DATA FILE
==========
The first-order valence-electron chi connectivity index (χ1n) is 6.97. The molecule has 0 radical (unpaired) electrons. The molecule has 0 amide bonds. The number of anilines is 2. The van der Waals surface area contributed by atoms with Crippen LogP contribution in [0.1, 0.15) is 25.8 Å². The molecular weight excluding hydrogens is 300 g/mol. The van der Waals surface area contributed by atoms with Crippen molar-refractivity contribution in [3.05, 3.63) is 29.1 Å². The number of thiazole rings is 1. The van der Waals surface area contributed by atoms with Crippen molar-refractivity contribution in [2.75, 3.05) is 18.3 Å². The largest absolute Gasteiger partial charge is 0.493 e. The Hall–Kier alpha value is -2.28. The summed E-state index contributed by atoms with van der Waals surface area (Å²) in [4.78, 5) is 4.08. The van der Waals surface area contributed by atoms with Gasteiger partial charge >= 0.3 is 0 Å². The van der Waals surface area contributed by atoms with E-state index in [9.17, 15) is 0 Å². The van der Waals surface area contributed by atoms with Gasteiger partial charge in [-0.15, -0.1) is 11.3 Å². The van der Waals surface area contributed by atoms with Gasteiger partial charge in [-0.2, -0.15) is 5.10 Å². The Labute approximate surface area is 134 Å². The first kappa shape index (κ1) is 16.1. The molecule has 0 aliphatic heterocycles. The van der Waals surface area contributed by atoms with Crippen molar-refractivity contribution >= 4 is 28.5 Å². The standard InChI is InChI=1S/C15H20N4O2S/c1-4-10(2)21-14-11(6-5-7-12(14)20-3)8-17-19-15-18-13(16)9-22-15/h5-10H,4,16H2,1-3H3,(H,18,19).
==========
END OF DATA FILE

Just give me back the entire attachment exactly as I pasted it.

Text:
The first-order valence-electron chi connectivity index (χ1n) is 6.97. The molecule has 0 radical (unpaired) electrons. The molecule has 0 amide bonds. The number of anilines is 2. The van der Waals surface area contributed by atoms with Crippen LogP contribution in [0.1, 0.15) is 25.8 Å². The molecular weight excluding hydrogens is 300 g/mol. The van der Waals surface area contributed by atoms with Crippen molar-refractivity contribution in [3.05, 3.63) is 29.1 Å². The number of thiazole rings is 1. The van der Waals surface area contributed by atoms with Crippen molar-refractivity contribution in [2.75, 3.05) is 18.3 Å². The largest absolute Gasteiger partial charge is 0.493 e. The Hall–Kier alpha value is -2.28. The summed E-state index contributed by atoms with van der Waals surface area (Å²) in [4.78, 5) is 4.08. The van der Waals surface area contributed by atoms with Gasteiger partial charge >= 0.3 is 0 Å². The van der Waals surface area contributed by atoms with E-state index in [9.17, 15) is 0 Å². The van der Waals surface area contributed by atoms with Gasteiger partial charge in [-0.15, -0.1) is 11.3 Å². The van der Waals surface area contributed by atoms with Gasteiger partial charge in [-0.2, -0.15) is 5.10 Å². The Labute approximate surface area is 134 Å². The first kappa shape index (κ1) is 16.1. The molecule has 0 aliphatic heterocycles. The van der Waals surface area contributed by atoms with Crippen molar-refractivity contribution >= 4 is 28.5 Å². The standard InChI is InChI=1S/C15H20N4O2S/c1-4-10(2)21-14-11(6-5-7-12(14)20-3)8-17-19-15-18-13(16)9-22-15/h5-10H,4,16H2,1-3H3,(H,18,19).